Unstructured Data Guide.

Table of content.

    You may have seen this stat before, but it bears repeating: Approximately 80% of all data is unstructured. Analysts predict that by 2025, there will be 163 zettabytes of data in the world and almost all of it will not be contained in the neat rows and columns of a database.

    Unstructured data is everywhere, it’s exploding in volume, and it’s messy. But it’s also a treasure trove for those who can tap into it. Let’s learn more about what exactly unstructured data is, why it matters, and how organizations can make the most of it.

    What is unstructured data?

    Unstructured data usually comes in the form of text in documents, publications, and digital communication. It often provides important context that, when added to insights gathered from structured data, can sharpen decision-making.

    The additional intel provided by unstructured data paints a more complete picture. For example, an enterprise that can capture customer behavior and feedback across all its channels has a much better understanding of what that customer thinks. Multiple calls to customer service representatives after a large purchase could indicate that a customer has growing dissatisfaction with a new product, and that the relationship is in jeopardy. Similarly, extensive positive social media chatter about a new offering in different regions could indicate that it’s time to accelerate production and make that product more available globally.

    Structured vs. unstructured data

    Structured data comprise numbers or text that can fit into the predefined fields of a relational database management system (RDBMS) such as Oracle or Microsoft SQL Server. This data classification typically resides in the rows and columns of a database. Examples include names and addresses, demographic statistics, smartphone locations, and so forth.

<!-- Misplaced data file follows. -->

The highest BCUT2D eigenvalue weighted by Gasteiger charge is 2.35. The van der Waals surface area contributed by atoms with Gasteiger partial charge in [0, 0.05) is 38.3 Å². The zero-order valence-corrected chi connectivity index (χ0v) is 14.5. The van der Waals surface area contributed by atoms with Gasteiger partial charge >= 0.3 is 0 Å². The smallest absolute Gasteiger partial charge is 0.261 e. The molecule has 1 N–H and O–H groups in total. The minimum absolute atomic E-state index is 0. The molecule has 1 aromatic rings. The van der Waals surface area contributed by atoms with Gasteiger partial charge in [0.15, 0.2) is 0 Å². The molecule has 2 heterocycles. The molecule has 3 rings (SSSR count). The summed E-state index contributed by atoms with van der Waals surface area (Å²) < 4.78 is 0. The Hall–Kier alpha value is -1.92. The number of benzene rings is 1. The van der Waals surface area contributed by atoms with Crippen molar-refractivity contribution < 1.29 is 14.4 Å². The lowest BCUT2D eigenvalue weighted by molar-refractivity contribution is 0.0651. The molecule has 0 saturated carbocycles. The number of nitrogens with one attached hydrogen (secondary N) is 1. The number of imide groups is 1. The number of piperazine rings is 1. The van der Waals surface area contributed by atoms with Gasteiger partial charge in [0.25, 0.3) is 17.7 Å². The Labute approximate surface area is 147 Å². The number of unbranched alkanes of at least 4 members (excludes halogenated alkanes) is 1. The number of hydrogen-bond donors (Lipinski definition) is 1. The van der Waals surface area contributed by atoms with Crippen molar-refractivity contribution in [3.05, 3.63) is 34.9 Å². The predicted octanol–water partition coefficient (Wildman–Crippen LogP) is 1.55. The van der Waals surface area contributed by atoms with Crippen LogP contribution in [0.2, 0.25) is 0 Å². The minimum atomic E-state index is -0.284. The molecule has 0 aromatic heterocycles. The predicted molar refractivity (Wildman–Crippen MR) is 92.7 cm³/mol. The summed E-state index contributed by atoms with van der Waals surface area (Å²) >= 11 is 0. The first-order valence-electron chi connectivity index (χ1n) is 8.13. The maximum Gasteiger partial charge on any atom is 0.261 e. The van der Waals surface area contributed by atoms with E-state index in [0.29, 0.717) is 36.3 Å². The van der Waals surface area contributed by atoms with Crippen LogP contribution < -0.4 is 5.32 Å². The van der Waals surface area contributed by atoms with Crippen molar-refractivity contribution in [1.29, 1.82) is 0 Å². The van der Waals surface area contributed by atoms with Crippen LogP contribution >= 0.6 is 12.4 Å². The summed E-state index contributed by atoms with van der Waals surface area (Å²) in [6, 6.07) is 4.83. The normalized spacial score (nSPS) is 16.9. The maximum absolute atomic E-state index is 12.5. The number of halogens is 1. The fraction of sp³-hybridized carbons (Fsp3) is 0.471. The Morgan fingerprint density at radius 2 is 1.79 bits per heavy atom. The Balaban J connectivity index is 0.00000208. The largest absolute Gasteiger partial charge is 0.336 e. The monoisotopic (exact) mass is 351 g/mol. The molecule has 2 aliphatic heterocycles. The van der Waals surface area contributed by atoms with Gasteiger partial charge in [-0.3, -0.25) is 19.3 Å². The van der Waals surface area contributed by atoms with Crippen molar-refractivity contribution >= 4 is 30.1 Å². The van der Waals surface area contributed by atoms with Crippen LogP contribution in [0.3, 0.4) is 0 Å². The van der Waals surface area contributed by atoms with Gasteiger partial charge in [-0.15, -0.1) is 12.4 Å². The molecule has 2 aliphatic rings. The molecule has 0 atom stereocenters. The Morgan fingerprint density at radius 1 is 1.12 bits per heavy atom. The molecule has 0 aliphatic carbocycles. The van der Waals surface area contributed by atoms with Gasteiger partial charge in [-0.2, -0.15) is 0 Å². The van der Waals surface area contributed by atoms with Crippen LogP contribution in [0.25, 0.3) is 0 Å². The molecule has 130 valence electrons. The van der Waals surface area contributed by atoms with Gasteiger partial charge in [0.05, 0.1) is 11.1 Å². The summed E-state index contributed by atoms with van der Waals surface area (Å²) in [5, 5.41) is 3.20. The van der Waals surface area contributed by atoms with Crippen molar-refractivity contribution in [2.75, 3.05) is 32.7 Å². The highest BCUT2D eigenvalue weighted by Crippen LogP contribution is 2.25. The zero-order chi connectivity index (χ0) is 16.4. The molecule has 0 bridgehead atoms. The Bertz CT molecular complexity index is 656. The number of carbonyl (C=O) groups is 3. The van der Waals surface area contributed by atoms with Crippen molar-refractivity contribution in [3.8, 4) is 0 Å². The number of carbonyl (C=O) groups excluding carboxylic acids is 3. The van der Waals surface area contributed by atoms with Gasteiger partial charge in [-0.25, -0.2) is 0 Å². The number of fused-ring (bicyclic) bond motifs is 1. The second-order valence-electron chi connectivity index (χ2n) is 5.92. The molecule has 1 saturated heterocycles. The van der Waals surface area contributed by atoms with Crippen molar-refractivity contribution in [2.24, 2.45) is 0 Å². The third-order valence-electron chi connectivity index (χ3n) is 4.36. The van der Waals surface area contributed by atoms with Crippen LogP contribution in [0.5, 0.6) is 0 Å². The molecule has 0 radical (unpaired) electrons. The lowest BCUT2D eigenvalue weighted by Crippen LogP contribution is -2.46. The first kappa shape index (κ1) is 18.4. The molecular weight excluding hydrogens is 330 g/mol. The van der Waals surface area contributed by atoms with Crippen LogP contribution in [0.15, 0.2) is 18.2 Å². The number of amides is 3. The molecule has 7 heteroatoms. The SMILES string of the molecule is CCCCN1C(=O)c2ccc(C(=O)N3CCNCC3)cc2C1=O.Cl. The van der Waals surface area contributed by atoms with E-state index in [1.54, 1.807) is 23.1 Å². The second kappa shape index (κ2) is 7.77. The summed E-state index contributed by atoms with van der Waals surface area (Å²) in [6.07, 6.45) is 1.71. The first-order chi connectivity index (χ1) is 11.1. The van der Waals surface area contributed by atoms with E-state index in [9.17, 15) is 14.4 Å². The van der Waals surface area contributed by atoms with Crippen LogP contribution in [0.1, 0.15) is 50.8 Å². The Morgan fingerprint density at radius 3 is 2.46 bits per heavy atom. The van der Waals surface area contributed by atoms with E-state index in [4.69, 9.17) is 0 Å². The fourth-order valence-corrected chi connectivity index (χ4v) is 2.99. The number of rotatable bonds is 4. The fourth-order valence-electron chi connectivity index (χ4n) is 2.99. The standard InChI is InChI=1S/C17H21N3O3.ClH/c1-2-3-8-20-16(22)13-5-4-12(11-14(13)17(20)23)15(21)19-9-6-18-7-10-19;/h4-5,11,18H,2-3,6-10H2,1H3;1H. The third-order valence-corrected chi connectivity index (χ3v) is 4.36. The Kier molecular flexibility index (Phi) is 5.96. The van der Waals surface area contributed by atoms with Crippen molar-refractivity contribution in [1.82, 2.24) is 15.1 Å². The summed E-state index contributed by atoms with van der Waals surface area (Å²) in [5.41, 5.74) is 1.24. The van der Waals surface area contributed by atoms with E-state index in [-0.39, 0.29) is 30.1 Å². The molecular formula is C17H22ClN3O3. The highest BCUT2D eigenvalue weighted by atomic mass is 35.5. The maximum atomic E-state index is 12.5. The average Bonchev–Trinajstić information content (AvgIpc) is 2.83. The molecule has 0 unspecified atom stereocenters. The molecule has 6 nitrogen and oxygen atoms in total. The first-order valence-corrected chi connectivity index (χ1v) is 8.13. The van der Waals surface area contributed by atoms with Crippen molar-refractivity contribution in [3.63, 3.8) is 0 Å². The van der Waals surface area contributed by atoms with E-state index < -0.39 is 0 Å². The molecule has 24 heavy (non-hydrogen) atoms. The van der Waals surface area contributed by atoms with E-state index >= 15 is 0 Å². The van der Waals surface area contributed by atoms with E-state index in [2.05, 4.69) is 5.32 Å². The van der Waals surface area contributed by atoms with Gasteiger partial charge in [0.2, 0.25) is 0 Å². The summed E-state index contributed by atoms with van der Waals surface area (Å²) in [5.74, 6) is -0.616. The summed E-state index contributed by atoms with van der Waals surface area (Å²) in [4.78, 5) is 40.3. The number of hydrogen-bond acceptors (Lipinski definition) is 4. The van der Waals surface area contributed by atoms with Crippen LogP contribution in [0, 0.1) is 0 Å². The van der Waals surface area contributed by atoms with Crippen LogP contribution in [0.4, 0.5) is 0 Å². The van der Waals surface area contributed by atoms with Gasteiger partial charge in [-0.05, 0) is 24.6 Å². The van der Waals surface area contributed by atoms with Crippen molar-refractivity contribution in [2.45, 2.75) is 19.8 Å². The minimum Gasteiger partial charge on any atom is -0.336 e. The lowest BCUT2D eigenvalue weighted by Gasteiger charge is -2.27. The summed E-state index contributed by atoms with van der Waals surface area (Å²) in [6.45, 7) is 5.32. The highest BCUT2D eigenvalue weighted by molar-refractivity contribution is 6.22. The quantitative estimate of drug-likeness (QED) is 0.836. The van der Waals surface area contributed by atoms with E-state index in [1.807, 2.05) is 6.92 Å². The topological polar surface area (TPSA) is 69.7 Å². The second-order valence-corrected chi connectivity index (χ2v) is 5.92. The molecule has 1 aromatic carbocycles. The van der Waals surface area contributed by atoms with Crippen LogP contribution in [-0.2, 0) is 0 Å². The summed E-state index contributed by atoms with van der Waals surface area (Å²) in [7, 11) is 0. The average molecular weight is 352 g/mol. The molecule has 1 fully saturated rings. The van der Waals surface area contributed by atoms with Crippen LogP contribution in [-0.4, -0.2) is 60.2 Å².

Analyzing structured data is especially useful for showing important relationships. For example, ‘existing customers who have ‘purchased product X’ but have not ‘purchased product Y’. While it is the easiest kind of data to search and analyze, structured data represents only about 20% of all data.

    As mentioned previously, the much larger proportion of data is unstructured data like word documents, emails, and other text formats. Locating all of the available unstructured data, and then extracting relevant information from it is far more difficult. Since it can’t be organized into a row-column database, tools such as regression analysis and pivot tables won’t work. As a result, organizations often make the mistake of ignoring their unstructured data.

    Stuctered data vs unstructered data

    Read the article on Structured vs Unstructured Data: The Ultimate Guide

    Examples of structured and unstructured data

    There are many examples of structured data. Here are just a few:

    • Lead and sales data in customer relationship management (CRM) systems
    • Procurement, inventory, and other data in enterprise resource planning (ERP) systems
    • Planning, material sourcing, manufacturing and logistics, and other information in supply chain management (SCM) systems
    • Location data from smartphones
    • Star ratings by customers
    • Demographic information

    Common examples of unstructured data include (but are not limited to):

    • Emails, which provide a treasure trove of insight into why and how decisions are made
    • Mobile and communications data, including texts, chats, and instant messages
    • Social media sentiment, including likes, emojis, and comments, which can provide insights into customer needs and behavior
    • Digital media, including pictures, audio recordings, and videos
    • Text files, such as Word documents, presentations, call center transcripts, surveys, and log files
    • Web pages

    Why is unstructured data important?

    Why should you care about unstructured data? First, organizations have more of it than any other kind of data. And second, although it’s more difficult to collect, process, search, and analyze than its structured counterpart, unstructured data tends to contain a great deal of hidden value.

    For example, much of what marketers call “brand sentiment” is buried in unstructured data. You might be able to detect a problem in customer loyalty using structured data sets like sales ledgers. If customers are making fewer repeat orders, that might indicate a brand sentiment problem. Negative brand sentiment would be a lot easier to confirm if an analysis of social media posts revealed that nine of out ten comments contained phrases like “this product is awful.” To see this full picture, you have to have a means of analyzing unstructured data.